There are other root types which should also be included. The Mutation type is one example:
Step 3: Resolvers
The resolvers work similarly to the controllers in Rest APIs — they oversee handling the requests to certain mutations or queries and provide the response.
This means that for each mutation, there should be a resolver, and for each query both mutation and resolver should be declared in the schema definition. As a rule, they need to be named in the same way as they were defined in the schema of the type definitions above.
Here’s an example:
In this example, I’m using as a data source a memory-stored variable with a user’s array following the schema guidelines:
So, in the users query, the resolver function basically returns the whole users stored. In the getUser query, the resolver function is extended to include all the params accepted, but here I’m using only the args param defining the arguments passed to the query.
The createUser mutation receives the username and email as arguments, and adds the new one to the users array unless an unexpected error occurs, in which case the exception will be thrown with the message “User could not be created.”
Step 4: Finishing the server setup
To finish the server setup, just instantiate the server and listen to a specified port:
Now you can run it from your terminal using $ node app.js.
Finally, you are ready to execute queries and mutations into the new server. To do so, you can simply use the Apollo GraphQL interface. Go to http://127.0.0.1:4000/graphql, and click on the Query your graph button. You can use a GUI not only to execute queries and mutations, but also to explore the Schema types, mutations, queries, and more.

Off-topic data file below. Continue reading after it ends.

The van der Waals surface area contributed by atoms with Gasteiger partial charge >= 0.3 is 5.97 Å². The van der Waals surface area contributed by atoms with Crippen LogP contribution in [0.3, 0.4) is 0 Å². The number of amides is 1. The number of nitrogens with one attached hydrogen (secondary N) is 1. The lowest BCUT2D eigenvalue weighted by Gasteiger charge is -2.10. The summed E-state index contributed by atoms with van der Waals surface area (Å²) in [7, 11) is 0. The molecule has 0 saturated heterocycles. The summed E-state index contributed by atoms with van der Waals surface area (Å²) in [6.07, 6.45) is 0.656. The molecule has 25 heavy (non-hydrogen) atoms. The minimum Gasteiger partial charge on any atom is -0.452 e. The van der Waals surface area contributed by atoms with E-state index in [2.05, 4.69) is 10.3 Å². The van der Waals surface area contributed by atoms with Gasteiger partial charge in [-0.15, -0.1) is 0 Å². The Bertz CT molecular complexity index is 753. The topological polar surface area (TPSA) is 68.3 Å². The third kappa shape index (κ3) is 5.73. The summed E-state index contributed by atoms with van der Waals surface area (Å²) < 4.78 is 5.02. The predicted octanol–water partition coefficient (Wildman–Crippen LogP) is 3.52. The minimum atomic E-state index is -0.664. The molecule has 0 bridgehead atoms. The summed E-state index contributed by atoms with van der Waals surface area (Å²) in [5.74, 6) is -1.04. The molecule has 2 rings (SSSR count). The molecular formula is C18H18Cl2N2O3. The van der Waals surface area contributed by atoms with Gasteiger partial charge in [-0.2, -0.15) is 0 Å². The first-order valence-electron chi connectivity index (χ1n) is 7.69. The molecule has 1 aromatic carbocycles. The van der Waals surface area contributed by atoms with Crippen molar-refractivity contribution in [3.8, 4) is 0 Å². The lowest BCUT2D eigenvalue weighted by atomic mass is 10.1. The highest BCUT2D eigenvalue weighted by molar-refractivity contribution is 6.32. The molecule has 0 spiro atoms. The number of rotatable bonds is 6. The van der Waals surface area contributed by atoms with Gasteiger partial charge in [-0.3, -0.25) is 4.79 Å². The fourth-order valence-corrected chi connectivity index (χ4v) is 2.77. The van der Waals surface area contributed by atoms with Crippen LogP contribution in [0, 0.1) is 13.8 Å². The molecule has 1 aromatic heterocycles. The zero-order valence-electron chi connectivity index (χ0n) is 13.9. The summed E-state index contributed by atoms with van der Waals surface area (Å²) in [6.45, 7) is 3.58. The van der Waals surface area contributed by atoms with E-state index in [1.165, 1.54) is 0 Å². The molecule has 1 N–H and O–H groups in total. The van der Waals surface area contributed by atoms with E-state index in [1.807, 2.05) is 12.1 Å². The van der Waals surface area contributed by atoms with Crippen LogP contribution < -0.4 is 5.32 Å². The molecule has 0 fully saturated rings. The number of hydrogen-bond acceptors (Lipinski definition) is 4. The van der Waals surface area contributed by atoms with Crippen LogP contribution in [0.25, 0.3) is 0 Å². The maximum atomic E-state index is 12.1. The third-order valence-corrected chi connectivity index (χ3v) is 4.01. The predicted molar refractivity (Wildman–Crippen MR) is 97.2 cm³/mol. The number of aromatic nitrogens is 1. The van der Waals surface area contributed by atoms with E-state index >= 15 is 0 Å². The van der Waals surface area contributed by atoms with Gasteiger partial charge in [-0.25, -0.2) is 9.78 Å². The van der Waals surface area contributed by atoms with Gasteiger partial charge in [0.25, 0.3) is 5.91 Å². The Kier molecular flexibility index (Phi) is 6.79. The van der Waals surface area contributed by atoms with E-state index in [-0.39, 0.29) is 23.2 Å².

Step 5: Extending the schema and adding features
There are ways to extend our schema.
For example, what if my current users are employees, and I want to include that as a new entity?
First, I will include the Employee type, then include it as a nested entity into the User type in my schema as follows:
It’s important to check the implications this will have in the resolvers and data sources, and implement these changes if needed.
In our case, I could try to fetch the employee nested entity inside the User of the getUser query.
The result is that the obtained value for the employee atribute is null as shown below.
Why didn’t it trigger an error, you might ask? In the schema, we are not specifying that employee is a required attribute for each user (if we need it, we can use the ! Operator).
Why is employee null? Essentially, it’s because of the absence of that data in our current data source, which in our case is the users variable with mocked memory-stored data. To fix this, we could include the data in our mocked data source as follows:
Then execute the query again:
Why did it respond with an error? The type validation made by GraphQL is telling us that the value set in the salary of the employees doesn’t match the one described in the schema, which is Float, and is instead retrieving “100k year” which is a String.
We can fix this by simply using the corresponding type, changing it to:
And running the query again:
This is not necessarily the best way to proceed, because the salary as shown doesn’t express a monetary value, because the currency is missing and the salary may include periodicity.